This website is dedicated to the memory of those members of the Gibson family and all those people who lost their lives following the Murchison earthquake
New Zealand is sometimes known as the "Shaky Islands" because of the number of earthquakes of varying magnitudes it experiences each year. This is not really surprising as New Zealand is close to or astride the boundary between two of the larger Tectonic Plates - the Indian-Australian Plate and the Pacific Plate.
For example in 1929 there were 678 earthquakes scattered throughout New Zealand. During that year, on the 17th of June at 10.17am, Murchison experienced a major earthquake of the magnitude of 7.8 on the Richter Scale which was felt almost everywhere throughout New Zealand. The actual epicentre of this earthquake was not far to the west of Murchison in the Lyell Range and an enormous block of country extending from 3.2km below O'Sullivan's Bridge to 3.2km above the Longford Bridge was raised nearly half a metre. Over the next fortnight, tremors continued including at least six aftershocks with magnitudes of at least 7.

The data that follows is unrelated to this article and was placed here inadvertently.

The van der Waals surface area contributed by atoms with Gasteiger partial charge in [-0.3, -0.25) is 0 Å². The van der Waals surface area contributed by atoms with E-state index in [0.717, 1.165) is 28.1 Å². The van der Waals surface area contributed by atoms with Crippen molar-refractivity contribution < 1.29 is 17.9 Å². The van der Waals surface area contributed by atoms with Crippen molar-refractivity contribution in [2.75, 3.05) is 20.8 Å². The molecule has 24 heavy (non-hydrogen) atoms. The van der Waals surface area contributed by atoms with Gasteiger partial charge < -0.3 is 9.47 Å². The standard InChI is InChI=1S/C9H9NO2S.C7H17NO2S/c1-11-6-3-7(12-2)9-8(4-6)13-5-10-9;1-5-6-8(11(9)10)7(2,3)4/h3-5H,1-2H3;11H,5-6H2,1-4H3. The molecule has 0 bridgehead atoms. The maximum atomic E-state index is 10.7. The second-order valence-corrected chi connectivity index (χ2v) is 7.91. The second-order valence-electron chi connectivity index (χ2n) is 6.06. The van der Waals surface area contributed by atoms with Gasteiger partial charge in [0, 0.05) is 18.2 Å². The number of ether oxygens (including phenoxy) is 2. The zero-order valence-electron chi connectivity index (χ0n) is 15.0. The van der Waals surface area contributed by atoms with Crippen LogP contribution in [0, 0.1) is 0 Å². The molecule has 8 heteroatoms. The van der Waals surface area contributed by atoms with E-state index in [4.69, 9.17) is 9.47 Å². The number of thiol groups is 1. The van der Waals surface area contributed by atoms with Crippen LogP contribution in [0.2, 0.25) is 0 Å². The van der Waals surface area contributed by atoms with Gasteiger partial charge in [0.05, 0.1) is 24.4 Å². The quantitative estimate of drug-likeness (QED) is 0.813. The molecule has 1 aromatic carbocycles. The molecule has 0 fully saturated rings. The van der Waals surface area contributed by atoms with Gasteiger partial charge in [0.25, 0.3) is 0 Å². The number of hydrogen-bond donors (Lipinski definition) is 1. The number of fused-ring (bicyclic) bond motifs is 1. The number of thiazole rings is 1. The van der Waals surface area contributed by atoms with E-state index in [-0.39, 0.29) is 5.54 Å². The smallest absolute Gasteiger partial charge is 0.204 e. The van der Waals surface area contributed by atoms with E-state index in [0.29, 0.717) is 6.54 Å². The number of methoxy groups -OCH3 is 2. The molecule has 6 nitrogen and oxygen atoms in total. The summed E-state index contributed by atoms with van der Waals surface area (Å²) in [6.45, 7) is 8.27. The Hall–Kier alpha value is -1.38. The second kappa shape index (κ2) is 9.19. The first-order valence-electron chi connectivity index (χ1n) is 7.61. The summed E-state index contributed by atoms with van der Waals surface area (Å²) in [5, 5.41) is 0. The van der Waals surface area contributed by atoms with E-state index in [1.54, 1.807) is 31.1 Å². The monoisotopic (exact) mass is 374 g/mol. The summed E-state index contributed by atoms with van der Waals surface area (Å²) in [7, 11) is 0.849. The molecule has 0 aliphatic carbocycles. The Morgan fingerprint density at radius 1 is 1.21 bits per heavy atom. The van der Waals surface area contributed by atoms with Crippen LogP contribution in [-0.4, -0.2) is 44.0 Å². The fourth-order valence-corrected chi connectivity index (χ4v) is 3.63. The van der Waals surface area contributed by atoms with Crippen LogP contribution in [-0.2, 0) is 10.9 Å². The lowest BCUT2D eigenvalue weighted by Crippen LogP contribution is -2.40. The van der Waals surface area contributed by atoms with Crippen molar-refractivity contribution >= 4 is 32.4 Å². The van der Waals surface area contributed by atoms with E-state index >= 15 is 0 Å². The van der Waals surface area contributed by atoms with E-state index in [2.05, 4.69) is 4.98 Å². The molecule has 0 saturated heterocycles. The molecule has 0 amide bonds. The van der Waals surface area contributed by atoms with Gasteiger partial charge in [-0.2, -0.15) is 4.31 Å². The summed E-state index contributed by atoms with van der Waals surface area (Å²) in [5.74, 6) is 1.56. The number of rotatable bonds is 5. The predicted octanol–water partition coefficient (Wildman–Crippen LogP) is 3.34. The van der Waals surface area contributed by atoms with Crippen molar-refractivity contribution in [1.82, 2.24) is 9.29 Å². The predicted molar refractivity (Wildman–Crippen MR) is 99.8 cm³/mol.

There were a number of landslips in the area partly due to heavy rain and flooding.